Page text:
"You received what was good during your lifetime"

Last Sunday’s Gospel ended with a warning from Jesus: “You cannot serve both God and mammon.” This Sunday's Gospel from Luke 16: 19 - 31 tells about a man who thought that he could, but failed; to his detriment. We are enjoined to be detached from material things in order to have the freedom to fulfill God's plan for our lives.

Sunday Readings' Discussion Questions
Twenty-sixth Sunday in Ordinary Time, Sep. 29, 2013 (26C)
From the Center for Liturgy at Saint Louis University

Sunday Mass Readings
Podcast of the Readings
Video of Reflections on Readings
Lecturas y Comentarios
Prayer of the Hours
Burning Question: Do you invite the poor to your banquet?

Questions on Sunday's Readings for use by discussion groups,
prayer groups, or for individual prayer.
First Reading
Book of the Prophet Amos, Chapter 6, Verses 1, 4-7

1. Do wealth and self-indulgence necessarily go together? How are self-indulgence and complacency related to your ability to respond to the needs of others?

2. The people in this reading are complacent and comfortable. Would you choose them to be your best friends? Why? What’s missing in a person’s life if all possible time and effort is consumed with caring for his or her needs and desires? With these people at one end of the spectrum and Mother Teresa at the other, where do you fall?

Responsorial Psalms
Psalm 146:  7, 8-9, 9-10

1.  Our psalmist assures us that the Lord gives food to the hungry.  Describe how your spiritual hunger is satisfied by the nourishment you receive from God.

2.  The Psalm says that the Lord thwarts the way of the wicked.   Reflect on your experience and give an example of how the Lord has overcome evil that was
a threat to you.

Second Reading
First Letter of St. Paul to Timothy, Chapter 6, Verses 11-16

1. Elsewhere, Jesus said to Pilate, “The reason I have come into the world is to bear witness to the truth.” What do you do that bears witness to the truth? Do you think, “Lay hold of eternal life” means that you should try to grab eternal life or that you should let God grasp you?

2. How do patience, gentleness, and love relate to your bearing witness to the truth? How much gentleness do you have? Patience? Love?

According to Luke, Chapter 16, Verses 19-31

1. Where would you find Lazarus today? What would he or she look like? Do you recognize and care for him or her as God’s beloved child, or do you want to roll up your window when you see him or her coming?

2. How does it help you to care for Lazarus? Compare and contrast the person who takes care of the poor with the complacent person in the First Reading, who sits around drinking wine and anointing him/herself all day with the best oils?

Online Sunday Bible Study Group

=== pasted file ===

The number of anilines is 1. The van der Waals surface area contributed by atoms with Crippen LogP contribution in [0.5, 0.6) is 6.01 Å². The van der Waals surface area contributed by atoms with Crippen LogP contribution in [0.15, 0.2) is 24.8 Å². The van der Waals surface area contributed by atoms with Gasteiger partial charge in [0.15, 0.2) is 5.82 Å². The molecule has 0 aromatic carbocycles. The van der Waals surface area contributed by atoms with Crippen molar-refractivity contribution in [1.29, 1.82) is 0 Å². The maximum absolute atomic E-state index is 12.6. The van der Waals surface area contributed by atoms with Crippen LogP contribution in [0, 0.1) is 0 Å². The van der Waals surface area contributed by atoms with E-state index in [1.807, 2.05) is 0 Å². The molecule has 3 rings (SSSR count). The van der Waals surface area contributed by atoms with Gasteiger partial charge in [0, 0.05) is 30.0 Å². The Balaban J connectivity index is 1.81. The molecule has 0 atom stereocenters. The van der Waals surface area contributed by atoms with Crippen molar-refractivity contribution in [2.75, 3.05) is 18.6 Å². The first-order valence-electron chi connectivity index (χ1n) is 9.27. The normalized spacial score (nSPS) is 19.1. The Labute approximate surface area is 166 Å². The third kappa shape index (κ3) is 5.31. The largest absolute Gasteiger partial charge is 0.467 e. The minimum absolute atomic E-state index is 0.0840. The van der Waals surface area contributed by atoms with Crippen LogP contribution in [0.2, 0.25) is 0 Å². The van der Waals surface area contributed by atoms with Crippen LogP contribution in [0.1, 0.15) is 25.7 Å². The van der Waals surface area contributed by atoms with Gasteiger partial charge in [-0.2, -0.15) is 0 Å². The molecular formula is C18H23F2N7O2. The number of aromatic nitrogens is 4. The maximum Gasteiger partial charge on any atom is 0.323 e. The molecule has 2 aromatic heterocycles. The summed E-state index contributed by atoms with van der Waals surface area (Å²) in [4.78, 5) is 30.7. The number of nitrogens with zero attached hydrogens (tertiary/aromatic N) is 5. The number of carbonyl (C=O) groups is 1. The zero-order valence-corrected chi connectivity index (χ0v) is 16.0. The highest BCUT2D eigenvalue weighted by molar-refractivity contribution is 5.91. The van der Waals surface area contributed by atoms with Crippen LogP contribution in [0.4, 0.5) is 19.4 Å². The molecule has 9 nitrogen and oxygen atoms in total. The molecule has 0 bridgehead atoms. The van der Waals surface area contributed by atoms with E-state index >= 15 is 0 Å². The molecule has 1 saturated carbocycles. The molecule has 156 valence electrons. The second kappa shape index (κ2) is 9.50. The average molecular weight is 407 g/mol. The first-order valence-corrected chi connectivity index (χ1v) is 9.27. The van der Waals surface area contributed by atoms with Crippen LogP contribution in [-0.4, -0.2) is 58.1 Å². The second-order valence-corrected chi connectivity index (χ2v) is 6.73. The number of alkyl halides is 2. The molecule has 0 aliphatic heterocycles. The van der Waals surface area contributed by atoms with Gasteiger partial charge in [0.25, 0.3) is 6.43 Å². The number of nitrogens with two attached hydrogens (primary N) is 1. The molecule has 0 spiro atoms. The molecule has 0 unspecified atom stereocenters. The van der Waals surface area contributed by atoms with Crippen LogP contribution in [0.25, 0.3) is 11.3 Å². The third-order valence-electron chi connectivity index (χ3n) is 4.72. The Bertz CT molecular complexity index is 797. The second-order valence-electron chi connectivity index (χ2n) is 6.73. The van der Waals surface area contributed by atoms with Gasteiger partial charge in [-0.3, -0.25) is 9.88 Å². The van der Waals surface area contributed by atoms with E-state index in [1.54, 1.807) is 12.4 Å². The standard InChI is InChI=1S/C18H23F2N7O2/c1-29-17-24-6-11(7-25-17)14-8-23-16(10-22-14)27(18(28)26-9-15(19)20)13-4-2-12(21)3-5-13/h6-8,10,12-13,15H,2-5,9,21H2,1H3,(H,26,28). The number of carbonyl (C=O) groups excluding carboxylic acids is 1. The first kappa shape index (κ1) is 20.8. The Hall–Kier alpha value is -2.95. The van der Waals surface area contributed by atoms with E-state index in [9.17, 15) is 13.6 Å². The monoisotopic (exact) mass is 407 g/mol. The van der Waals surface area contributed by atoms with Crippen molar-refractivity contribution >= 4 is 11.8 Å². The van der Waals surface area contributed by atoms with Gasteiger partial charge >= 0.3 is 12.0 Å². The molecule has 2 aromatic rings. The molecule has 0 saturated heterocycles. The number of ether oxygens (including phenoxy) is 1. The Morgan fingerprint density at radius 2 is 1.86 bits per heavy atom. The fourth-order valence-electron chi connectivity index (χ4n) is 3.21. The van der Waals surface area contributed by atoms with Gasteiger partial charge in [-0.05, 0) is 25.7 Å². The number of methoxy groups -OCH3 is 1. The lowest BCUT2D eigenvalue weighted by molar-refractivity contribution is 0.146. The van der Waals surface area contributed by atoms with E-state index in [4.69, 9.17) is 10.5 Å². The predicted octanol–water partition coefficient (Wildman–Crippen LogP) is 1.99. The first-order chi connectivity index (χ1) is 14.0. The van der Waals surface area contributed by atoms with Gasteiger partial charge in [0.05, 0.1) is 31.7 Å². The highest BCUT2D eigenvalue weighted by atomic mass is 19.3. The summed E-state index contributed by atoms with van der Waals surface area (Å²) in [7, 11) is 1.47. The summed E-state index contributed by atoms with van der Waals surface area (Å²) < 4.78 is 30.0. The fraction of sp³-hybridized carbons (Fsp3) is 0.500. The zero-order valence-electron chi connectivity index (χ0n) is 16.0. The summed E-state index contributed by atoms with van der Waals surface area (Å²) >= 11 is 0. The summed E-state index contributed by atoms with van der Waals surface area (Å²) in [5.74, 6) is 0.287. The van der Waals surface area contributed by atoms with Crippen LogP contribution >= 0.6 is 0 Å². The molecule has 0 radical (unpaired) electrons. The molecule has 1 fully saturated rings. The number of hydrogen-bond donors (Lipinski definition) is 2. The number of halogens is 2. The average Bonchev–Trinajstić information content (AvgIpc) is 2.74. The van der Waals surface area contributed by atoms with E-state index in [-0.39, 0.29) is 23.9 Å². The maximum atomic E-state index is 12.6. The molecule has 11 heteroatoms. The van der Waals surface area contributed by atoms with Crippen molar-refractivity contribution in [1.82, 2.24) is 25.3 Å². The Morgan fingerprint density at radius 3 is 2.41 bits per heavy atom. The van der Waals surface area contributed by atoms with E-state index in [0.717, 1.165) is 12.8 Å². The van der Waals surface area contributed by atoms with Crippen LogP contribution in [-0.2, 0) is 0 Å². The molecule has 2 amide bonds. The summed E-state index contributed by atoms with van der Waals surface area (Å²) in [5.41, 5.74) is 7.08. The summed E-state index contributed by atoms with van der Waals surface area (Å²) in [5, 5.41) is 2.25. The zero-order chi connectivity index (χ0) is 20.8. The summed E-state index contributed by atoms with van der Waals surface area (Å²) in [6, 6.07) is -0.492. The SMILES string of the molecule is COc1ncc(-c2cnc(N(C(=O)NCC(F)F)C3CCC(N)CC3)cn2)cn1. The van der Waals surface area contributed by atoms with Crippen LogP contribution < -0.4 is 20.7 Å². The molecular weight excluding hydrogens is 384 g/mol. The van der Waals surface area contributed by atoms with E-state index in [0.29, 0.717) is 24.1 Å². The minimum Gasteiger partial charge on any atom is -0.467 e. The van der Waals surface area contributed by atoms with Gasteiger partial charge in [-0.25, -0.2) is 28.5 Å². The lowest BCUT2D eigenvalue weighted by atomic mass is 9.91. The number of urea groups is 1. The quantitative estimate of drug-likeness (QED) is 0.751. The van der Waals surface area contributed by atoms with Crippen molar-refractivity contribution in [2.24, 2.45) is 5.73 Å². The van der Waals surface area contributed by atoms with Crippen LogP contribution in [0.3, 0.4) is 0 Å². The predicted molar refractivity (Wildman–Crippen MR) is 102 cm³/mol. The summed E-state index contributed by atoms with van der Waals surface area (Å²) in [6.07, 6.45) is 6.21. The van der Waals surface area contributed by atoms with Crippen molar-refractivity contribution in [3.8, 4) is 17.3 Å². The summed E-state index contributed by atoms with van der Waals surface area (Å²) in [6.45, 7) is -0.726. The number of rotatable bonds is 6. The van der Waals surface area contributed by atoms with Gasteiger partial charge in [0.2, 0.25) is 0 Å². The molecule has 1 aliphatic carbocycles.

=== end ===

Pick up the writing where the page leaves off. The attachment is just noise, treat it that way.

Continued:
Please share below your reflections on the above Sunday Readings with other ParishWorld readers. May we be blessed by God's words as reflected in your thoughts and experience-sharing.


  1. You don't have to be rich in order to forget what a relationship with God can be like. True the Scripture repeatedly makes it hard on the rich to get to heaven. We read that and forget that we are all "rich" to some degree. We prefer our comfort to anything and everything else; we pursue our career with unswerving focus to the exclusion of our relationship with people and of course with God. We are "good" people, not doubt. We are also in love with our own comforts and relate to them more than with God's love for us. That is the richness that we have to avoid.

  2. Barry Lamont12:57 PM

    “The Lord gives food to the hungry,
    sets captives free.”

    Christ Jesus carries out the promises of the Psalm; He sets us captives free and gives sight to us so we can truly see.

    The Lord raises us up when we are down. He sustains us -- with real food and drink. Who among us is not hungry for a closer relationship with The Lord?

    You may ask, “When were we oppressed,
    or hungry, or in prison?” Have we not
    been under pressure from the evil one
    to commit sin? Have we not been held
    captive at one time or another by our sins?
    And do we not experience a hunger for
    the Lord and for a deeper faith?

    That same power that gives sight to the
    blind and raises up those who are bowed
    down is available to free us from whatever
    imprisons us. All it takes is to receive Him
    and open our hearts to our Savior.

    The Psalm is telling us we really need
    to humble ourselves if we want to be
    raised up with Jesus. That may be hard
    to do if it means we have to swallow our pride
    and put aside worldly concerns. But if we truly
    want to be set free from the sins that bind us,
    then we need to repent and bow down
    before the Lord, accept our brokenness,
    and seek His healing ministry. Only then
    will we begin to have a right relationship
    with the Lord.

    Having done so, we can pray this Psalm,
    not only in honor of the heavenly Father,
    but also in honor of Christ Jesus, whom
    God exalted. We then join with the psalmist
    and sing, “The Lord shall reign forever;
    our God, through all generations.”